Sunday, February 17, 2013

Lamu: the last day.

When we last left our heroine, she was up on the roof of Amu House, in Lamu, Kenya, watching the stars.

My soundtrack for the evening included the light twitter of mysterious night birds, calls to prayer from at least two mosques, and in the distance, the thump of music from a beach party with a bonfire. Farther away still, a helicopter patrolled the coast (there's a navy base nearby). I'd turned down the opportunity to attend that party - I was just too wiped and in need of solitude - but it was sweet to hear it from a distance.

I think I made it to bed around 3:30 am.

For some reason, I spent Saturday napping. I can't imagine why.

Sunday was our last full day on Lamu. We spent the day thusly:

That's fellow Amu House guest David, at left, and Kevin passed out on one of three day beds up on the roof. There's also a hammock. There were also two other people - David's coworker, Jason - they work for an outfit working to bring clean water and a medical clinic to areas hard-hit by Sudan's civil war - and Bonzi, a friend of theirs and of Mary's who likewise, spends his life doing good deeds - largely centered around sustainable building practices suitable for developing countries. It was a very chill time - shop talk, mostly, and shop talk with people devoted to making a difference in very challenging situations is pretty cool.

More rooftop views:

That's an infestation of bougainvillea. Rough life, eh?

That spot, above, is where I'd been perched the previous night gaping at the stars.

In the late afternoon, Jason and David invited us to join them and Bonzi on a boat ride across the channel to Manda Island. I wasn't sure I was up for it - I am extremely prone to motion sickness - but I put on my big girl pants and off we went.

First order of business: refueling. This is out in the middle of the channel. Diesel being decanted from one jerry can to another via an empty water bottle. Oh - these are Bonzi's pictures.

So we cross the channel and cruise along the side of Manda for a while. There was a whole lot of this:

Lush green. The island has no source of fresh water, so it's largely unsettled...or at least, settlement has traditionally been limited to a handful of homesteads. Although there are a couple of exceptions.

One exception showed up pretty quickly, as we made our way up a side channel that cuts into the island just shy of the ocean:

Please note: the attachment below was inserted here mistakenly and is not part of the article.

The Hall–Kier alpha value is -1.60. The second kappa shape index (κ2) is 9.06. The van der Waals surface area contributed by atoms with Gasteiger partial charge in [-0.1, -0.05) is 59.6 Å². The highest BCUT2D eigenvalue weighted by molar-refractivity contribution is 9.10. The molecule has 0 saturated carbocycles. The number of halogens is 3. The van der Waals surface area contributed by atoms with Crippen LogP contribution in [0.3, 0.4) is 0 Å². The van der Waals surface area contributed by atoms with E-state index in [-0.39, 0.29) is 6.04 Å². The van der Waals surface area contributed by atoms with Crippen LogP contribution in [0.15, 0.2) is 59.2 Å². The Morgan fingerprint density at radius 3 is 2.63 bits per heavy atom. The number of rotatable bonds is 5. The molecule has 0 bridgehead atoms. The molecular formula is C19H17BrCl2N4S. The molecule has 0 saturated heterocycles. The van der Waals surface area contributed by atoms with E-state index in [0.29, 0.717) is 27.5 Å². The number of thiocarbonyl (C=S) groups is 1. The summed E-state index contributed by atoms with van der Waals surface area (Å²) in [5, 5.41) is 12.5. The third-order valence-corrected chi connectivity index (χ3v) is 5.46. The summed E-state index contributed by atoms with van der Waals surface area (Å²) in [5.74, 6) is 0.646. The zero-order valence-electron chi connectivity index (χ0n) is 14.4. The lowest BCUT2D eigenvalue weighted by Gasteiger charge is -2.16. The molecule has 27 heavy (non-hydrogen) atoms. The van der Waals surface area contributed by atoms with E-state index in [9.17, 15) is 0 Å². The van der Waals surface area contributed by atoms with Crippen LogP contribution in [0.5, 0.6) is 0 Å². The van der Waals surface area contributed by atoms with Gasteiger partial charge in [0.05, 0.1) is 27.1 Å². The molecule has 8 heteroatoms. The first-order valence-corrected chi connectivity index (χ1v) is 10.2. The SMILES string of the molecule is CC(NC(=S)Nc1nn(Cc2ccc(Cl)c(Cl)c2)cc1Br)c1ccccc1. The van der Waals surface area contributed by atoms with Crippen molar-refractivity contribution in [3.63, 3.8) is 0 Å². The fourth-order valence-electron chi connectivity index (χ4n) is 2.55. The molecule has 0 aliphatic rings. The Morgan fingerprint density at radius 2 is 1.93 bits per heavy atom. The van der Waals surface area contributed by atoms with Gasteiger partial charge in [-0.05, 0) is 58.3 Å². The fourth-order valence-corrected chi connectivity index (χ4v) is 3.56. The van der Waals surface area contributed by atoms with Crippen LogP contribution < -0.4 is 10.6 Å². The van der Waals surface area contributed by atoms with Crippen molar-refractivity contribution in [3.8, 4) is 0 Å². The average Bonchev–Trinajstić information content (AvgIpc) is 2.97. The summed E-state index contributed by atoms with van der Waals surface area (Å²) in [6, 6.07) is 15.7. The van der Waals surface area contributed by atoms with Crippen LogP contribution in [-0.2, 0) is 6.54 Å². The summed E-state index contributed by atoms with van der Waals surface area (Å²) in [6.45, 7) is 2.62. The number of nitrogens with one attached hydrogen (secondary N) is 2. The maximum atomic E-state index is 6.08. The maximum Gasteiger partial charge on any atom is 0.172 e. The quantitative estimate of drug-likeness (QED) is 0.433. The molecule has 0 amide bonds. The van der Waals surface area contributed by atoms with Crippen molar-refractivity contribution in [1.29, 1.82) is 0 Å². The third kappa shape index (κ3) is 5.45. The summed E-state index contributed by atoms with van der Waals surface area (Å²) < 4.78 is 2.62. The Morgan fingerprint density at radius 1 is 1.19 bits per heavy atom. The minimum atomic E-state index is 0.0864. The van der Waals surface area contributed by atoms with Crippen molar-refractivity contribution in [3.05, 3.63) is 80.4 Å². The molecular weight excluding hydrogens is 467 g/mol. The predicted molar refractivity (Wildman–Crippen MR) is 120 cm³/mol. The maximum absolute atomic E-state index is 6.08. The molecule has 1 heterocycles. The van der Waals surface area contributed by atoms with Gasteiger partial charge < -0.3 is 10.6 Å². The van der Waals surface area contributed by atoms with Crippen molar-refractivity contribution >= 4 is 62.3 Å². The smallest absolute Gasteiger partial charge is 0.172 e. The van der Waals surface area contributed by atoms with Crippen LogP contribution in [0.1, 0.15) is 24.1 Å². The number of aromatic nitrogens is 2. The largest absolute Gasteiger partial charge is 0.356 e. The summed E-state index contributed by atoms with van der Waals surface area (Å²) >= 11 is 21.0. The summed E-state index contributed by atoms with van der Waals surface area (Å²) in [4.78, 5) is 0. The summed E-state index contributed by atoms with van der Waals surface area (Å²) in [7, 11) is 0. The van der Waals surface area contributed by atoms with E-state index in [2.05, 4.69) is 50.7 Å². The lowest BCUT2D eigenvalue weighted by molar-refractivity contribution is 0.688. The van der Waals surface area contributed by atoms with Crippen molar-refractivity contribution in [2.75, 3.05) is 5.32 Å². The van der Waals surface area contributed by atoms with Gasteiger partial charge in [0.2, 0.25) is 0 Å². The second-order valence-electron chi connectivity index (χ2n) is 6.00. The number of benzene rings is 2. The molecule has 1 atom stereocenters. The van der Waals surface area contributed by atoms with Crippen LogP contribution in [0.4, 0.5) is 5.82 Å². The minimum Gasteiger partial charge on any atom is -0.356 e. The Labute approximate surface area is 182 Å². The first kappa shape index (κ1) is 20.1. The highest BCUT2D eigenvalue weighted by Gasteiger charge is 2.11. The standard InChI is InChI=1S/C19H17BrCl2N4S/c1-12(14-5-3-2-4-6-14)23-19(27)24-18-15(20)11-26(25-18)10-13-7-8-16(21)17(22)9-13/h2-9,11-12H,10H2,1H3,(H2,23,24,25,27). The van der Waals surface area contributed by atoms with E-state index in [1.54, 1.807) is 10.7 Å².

Here's a dhow - a traditional fishing boat - loaded with coral blocks. There's also a guy sitting on the floor toward the stern, bailing it out. Coral is the main building material on Lamu and on the coast in general. It's gotta come from somewhere, right?

Turns out there is a mining town on Manda.

Here's the town dock. The yellow containers are for fresh water, as again, there is none to be had on the island. The boys - see the group of boys, to the right? - they're entertaining themselves by pushing one another off the dock.

This kid put up a fight, but in he went.

We were puttering by pretty slowly, and soon the boys invented a new game: chase the boat. They all leapt into the water and started swimming after us.

Ali, our boat captain, cautioned them not to get too close to the propellor - well, I think that's what he said (this was in Swahili) since it produced the desired effect. I was relieved. I kept thinking of that scene from "Galaxy Quest" when they make a quick stop on this planet to pick up beryllium for their warp drive and come across these seemingly cute little kids... who turn out to have sharp fangs and an insatiable appetite. Packs of boys are awesome...from a distance. We motored on out of there and continued our tour up the channel and then back out again into the main channel that separates Lamu from Manda.

And now we come to the second form of development on Manda, which sadly, is a reminder that wherever you go in the world, you can count on people to ruin perfectly good natural areas with ugly and inappropriate crapola.

For over the past 15 or so years, the channel coastline of Manda has been gobbled up by people with more money than taste.

I believe Ali told us the one one on the left belongs to Chirac.

This whole hodgepodge, above and below, is a single hotel complex.

Blegh, blegh, and more blegh. There is a big back story here about how this happened, which I won't go into because I'm not familiar enough with the details to speak with authority, but it doesn't speak well for all the parties involved.

Then we saw this:

A handmade, floating bar. We agreed it bore further investigation.

Pretty cool, huh? That's me, talking with the guy who built it.

Me, Jason, Kevin, David. Most of the guys had beer, but I hate beer, and Kevin can't drink it, so we went with white wine. It had, not surprisingly, made its transition to its final state of paint stripper, so when the barkeep wasn't looking I accidentally poured mine into the water.

But I wasn't complaining. We watched the sunset, and headed back to Old Town.

And the next morning, we headed back to Manda, this time, to the airstrip. Bye bye, Lamu!

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